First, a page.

Updated 15 May 2015

Is mindfulness really as good as medication for depression?

Mindfulness-based cognitive therapy (MBCT) may be just as effective as anti-depressants in helping prevent people with chronic depression from relapsing, scientists said on Tuesday.


Mindfulness-based cognitive therapy (MBCT) may be just as effective as anti-depressants in helping prevent people with chronic depression from relapsing, scientists said on Tuesday.

Depression is one of the most common forms of mental illness, affecting more than 350 million people worldwide. It is ranked by the World Health Organization as the leading cause of disability globally.

Treatment usually involves either medication, some form of psychotherapy or a combination of both. Yet many patients fail to get better and suffer recurring bouts of illness.

MBCT was developed to help such people by teaching them skills to recognise and respond constructively to thoughts and feelings associated with relapse, aiming to prevent a downward spiral into depression.

In the first large study to compare MBCT and anti-depressants, researchers found little difference in outcomes.

In terms of cost, mindfulness training - often viewed as more costly because it requires more time with a trained therapist - was not significantly more pricey, particularly when given in group sessions, the study found.

Richard Byng, a professor at Britain's Plymouth University Peninsula Schools of Medicine and Dentistry, said that, while current standard treatment for chronic depression is to keep taking anti-depressants, many people don't want to take them for long periods and others want to avoid side-effects.

Read: The role of your mind in disease

In this study, 424 adults with recurrent major depression who were on maintenance anti-depressant drugs were randomly assigned either to come off their anti-depressants slowly and receive MBCT or to stay on their medication.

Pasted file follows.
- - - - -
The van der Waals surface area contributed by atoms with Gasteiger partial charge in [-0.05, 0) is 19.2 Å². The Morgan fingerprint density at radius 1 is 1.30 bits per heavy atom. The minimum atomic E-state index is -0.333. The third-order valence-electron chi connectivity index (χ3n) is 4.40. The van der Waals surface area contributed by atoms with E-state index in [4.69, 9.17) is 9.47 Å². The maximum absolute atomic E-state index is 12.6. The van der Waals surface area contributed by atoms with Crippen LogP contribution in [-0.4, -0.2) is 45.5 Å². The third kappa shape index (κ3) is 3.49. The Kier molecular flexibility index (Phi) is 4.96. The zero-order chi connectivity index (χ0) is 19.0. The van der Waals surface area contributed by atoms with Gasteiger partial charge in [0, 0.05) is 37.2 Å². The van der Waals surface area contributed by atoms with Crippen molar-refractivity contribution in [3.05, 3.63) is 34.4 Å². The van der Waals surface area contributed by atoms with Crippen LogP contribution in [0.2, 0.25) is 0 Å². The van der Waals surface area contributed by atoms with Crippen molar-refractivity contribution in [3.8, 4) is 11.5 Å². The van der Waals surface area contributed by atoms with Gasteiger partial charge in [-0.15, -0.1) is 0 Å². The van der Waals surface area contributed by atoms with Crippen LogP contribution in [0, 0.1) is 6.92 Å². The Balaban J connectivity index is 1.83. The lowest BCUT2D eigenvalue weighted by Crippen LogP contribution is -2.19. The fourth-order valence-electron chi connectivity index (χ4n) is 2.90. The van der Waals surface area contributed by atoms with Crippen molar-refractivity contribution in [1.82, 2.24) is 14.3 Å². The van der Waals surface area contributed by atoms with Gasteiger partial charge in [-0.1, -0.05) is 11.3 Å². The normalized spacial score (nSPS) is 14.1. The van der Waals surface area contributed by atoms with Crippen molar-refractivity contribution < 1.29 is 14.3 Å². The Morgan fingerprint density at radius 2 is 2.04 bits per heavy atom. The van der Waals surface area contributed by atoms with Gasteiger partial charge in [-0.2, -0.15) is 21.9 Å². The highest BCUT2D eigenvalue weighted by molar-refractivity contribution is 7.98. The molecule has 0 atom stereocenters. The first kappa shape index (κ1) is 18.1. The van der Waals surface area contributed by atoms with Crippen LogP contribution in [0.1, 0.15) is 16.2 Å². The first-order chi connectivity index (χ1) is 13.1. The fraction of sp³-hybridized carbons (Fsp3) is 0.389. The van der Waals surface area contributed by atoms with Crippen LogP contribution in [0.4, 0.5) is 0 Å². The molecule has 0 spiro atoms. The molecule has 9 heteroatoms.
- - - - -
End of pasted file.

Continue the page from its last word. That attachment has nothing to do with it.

While 212 patients continued taking their anti-depressants, the other 212 attended eight group mindfulness therapy sessions and were given daily home practice as well as an option to have four follow-up sessions over a 12-month period.

Study results published in The Lancet medical journal showed that after two years, relapse rates were similar in both groups - at 44 percent in the therapy group versus 47 percent in the anti-depressant drug group.

"Whilst this study doesn't show that mindfulness-based cognitive therapy works any better than maintenance anti-depressant medication in reducing the rate of relapse ... these results suggest a new choice for the millions of people with recurrent depression on repeat prescriptions," said Willem Kuyken of Oxford University, who worked with Byng on the research.

Read more:

Feeling depressed? Go for a walk

Alternative treatment for depression

Acupuncture as good as counselling for depression

Image: Hand of a woman meditating in a yoga pose on the beach from Shutterstock


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Michael Simpson has been a senior psychiatric academic, researcher, and Professor in several countries, having worked at London University in the UK; McMaster University in Canada; Temple University in Philadelphia, USA.; and the University of Natal in South Africa.

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